At the instigation of reader Doug, I’m shedding light on a remarkably flattering assessment of the Department of Justice, as revealed by a clearly planted story at the Law.com blog. It’s not so much that this article (as offensive as it is) important in and of itself, but it serves to illustrate the phenomenon that folks at te M&A boutique Lazard (when it was the top expert in CEO psychopathy) called “believing your own PR”. This sort of thinking bears examining because it is widespread in both Corporate America and within the Beltway.
The DoJ, which has been notably missing in action during the Obama Administration, has staunch allies in the big corporate law game that aver that the public is simply unaware of all the good work that the DoJ has been quietly doing on their behalf. It is important to remember that big corporations have every interest in promoting the notion that weak overseers are effective, so the interests of major law firms and the DoJ are aligned in presenting the DoJ as a tough cop when it is anything but that. From the Law.com puff piece (emphasis original):
With Congress so worried about the national budget these days, maybe it should take fiscal tips from the U.S. Department of Justice. Federal enforcers obtained a whopping $9 billion in corporate settlements in 2012—a record amount that surpassed the previous high set in 2006 by nearly $3 billion….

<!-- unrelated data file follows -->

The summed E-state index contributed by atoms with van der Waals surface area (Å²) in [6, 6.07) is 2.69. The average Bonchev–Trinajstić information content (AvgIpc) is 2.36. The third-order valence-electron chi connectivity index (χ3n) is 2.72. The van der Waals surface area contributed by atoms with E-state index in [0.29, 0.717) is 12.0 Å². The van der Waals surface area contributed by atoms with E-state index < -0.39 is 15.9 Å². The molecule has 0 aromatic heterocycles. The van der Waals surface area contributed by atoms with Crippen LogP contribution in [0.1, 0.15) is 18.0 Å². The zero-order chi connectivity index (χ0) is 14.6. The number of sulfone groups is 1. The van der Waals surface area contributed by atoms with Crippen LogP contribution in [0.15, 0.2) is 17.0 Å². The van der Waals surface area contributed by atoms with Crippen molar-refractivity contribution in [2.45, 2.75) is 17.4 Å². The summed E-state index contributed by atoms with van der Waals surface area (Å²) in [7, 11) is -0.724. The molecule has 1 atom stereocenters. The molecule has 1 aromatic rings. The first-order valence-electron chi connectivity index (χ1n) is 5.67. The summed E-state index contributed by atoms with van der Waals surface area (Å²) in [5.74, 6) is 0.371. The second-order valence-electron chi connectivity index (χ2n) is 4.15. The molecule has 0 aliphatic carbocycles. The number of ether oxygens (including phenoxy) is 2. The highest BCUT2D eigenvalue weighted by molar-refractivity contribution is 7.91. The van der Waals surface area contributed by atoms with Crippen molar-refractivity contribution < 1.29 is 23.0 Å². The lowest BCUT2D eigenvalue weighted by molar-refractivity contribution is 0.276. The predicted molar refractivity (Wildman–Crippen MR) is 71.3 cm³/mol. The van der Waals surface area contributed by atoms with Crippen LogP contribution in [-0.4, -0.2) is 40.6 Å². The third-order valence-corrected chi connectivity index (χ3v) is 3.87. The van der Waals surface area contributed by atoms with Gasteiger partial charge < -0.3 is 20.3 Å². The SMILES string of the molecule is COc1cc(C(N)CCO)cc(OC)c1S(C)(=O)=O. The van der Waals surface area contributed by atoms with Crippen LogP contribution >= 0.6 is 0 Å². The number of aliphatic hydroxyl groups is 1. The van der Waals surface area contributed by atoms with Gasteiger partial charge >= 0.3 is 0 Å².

Among those companies contributing the most to the federal treasury were GlaxoSmithKline, which paid a $3 billion penalty for drug misbranding; HSBC Bank USA, N.A. and HSBC Holdings, with $1.9 billion for money laundering compliance failures and trade sanctions; and UBS AG, with a $1.5 billion fine for fraud.
The numbers were compiled as part of Gibson, Dunn & Crutcher’s annual look at corporate settlements, called deferred and non-deferred prosecution agreements.
The use of the agreements, as opposed to corporate indictments, continues at a near-record pace. There were 35 deals last year; the previous high of 39 was reached in both 2007 and 2010.
….[One time prosecutor F. Joseph Warin] noted that the financial industry took the biggest hit in 2012. Besides HSBC and UBS, the government settled with Barclays Bank for $360 million; BDO USA for $50 million; Diamondback Capital Management for $9 million; Imperial Holdings Inc. for $8 million; ING Bank, N.V. for $619 million; MoneyGram International Inc. for $100 million; and Standard Chartered Bank for $327 million.
I’m sure readers can debunk this without my help, but as a matter of good practice, let’s parse this. First, the Bush administration was big corporate friendly; before the takeover by Rubinites, you’d expect a Democratic Administration to be tougher on corporations than Republicans. Second looking at outcomes without looking at context is highly misleading. It’s like looking at medical test results without knowing whether the patient is a 20 year woman with no history of major ailments versus a 65 year old smoker who has diabetes and has already had a heart attack. In 2006, the scope of financial fraud was recognized in only a few circles, and even when frauds have come to light, it typically takes prosecutors two years on average to perfect cases.